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ask me about the weed company. my compliance is watching. kathy: it is an interesting story. tom: i like that, very safe. but kathy, what is so important here is the tumult we are in, whether it is uber, lyft, the weed company. it has never been like this. so what does the retail investor to do, looking for nominal coupon that just possibly would be a positive real yield? it is not there, is it? kathy: no, and one of the things i have not been doing enough is taking duration risk. i think if we get a bounce in yield -- tom: can we translate that? i'm not going to buy a two-year cd, i want a five-year cd. right? kathy: exactly. one of the reasons you do that is just for diversification from stocks. so a t-bill will give you diversification from stocks, but a five-year treasury would give you magnitudes more benefit in a diversified portfolio. so when we do get these bounces in yield, we still think people should focus on adding some longer term bonds or
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intermediate term bonds to play it safe. tom: margie, where is the best duration in high-yield right now? i think in muni bonds, and i have to go out 35 years to find something. where, in your world, is the best duration? margie: the high-yield market is really a market with bonds issued in 5 to 10 year maturities. i would say go for the long duration in high-yield. the more maturity you have, the higher the yield. and in high-yield, you are taking credit risk, not duration risk. and so i would go for the long duration, the 10 year bonds with a duration of five or six years. tom: what is the coupon on that? i am afraid to ask. margie: well, depending on where it is, 4.5% to 6%, something like that. tom: margie, you and i remember the days of felix smith, where that was a 9% coupon as well. peter, all of this is great and fun to do, but the real issue is the risk of price. you get yield move and price comes down. what is the risk of getting hit over the head by a bond pullback? peter: i think it is reasonably high. that is why we have been cautious on it.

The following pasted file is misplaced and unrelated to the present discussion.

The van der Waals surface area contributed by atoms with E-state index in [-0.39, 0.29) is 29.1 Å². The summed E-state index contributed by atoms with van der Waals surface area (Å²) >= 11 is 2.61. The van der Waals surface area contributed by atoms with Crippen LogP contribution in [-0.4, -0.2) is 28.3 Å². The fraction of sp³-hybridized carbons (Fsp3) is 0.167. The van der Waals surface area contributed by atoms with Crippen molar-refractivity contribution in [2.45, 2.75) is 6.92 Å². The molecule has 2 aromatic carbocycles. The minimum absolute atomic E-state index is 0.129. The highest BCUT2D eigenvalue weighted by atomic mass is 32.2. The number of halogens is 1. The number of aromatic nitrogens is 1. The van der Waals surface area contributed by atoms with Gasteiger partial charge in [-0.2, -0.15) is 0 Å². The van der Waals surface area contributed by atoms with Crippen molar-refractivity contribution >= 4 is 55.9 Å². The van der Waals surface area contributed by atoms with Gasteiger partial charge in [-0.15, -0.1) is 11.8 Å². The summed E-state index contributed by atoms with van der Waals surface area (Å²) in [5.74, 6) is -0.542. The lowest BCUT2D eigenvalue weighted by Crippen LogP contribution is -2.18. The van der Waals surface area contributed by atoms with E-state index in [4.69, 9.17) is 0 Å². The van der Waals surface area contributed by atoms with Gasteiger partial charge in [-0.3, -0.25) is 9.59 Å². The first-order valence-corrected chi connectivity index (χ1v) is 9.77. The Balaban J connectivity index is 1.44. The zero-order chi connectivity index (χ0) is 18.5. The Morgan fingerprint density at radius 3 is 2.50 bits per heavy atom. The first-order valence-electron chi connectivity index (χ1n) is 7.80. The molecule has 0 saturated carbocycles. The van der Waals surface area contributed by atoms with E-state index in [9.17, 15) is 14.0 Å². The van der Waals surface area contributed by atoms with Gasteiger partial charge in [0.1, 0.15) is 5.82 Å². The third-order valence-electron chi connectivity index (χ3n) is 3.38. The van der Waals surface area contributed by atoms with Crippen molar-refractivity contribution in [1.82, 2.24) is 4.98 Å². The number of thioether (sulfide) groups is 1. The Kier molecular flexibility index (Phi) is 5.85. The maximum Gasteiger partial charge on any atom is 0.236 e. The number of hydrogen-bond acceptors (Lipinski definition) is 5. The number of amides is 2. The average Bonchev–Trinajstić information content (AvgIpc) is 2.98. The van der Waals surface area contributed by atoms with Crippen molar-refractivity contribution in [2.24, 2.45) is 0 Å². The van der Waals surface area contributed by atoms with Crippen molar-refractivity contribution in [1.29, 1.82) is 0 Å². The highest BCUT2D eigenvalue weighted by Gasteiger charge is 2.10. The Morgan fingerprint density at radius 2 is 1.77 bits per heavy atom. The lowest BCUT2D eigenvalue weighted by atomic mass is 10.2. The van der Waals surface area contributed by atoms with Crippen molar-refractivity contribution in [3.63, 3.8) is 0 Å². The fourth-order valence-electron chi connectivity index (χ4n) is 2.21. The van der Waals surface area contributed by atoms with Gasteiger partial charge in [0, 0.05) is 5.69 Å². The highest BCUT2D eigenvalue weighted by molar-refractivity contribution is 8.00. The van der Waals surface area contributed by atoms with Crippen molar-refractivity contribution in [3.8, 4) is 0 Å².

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credit and fixed income generally tends to trade like this. a long, slow climb higher followed by a steep decline. we have seen some of that in individual names. there is that risk it translates. particularly in high-yield, i would want to get my money to an active manager. there is susceptibility to the etf names. i am less concerned about that in investment grade. on the treasury side, even there -- two weeks ago, people were 2.5%, 3% 10 year. now people are wondering when we go negative. i do not know if you will get to that. the contrarian inside me is screaming. but i think we're getting close to underestimating potential growth in europe, underestimating some ecb, maybe lagarde is pushing for fiscal stimulus, maybe we get a trade deal with china. i don't think anyone is pricing in the potential for growth, and we could have a very strong shock to the treasury market. where we could go from 1.55% to 2% in a hurry. tom: margie, within all of this is the idea that i have to make money and not lose money. well, high-yield, is there a stability there, or is there
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an instability in your market? margie: well, i think high-yield looks very stable. one, because the quality of the high-yield market has never been better. typically, about half of all the issuance for the last half a dozen years has been to refinance on the debt. people are not doing crazy borrowing, huge dividends, crazy acquisitions. so they really are companies that have lengthened out their balance sheet in reasonable businesses, excepting energy, retail, a few things like that. so i think the credit default risk is very low in high-yield at the present time. tom: this is interesting. we have to go to kathy jones on this, who i think is pushing a little bit against of what we are hearing from mr. tchir and ms. patel as well. let's come back and talk about the retail market. let's do a market check. this week was bonds, bonds, bonds. ferro told me that i could only do bonds, bonds, bonds on this show. i still don't understand these numbers. a 30-year bond -- it is my grandfather's bond.
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coming up, we will look at the retail outcome of this tumultuous week. kathy jones of schwab is with us. peter tchir and margie patel as well. this is "bloomberg real yield." ♪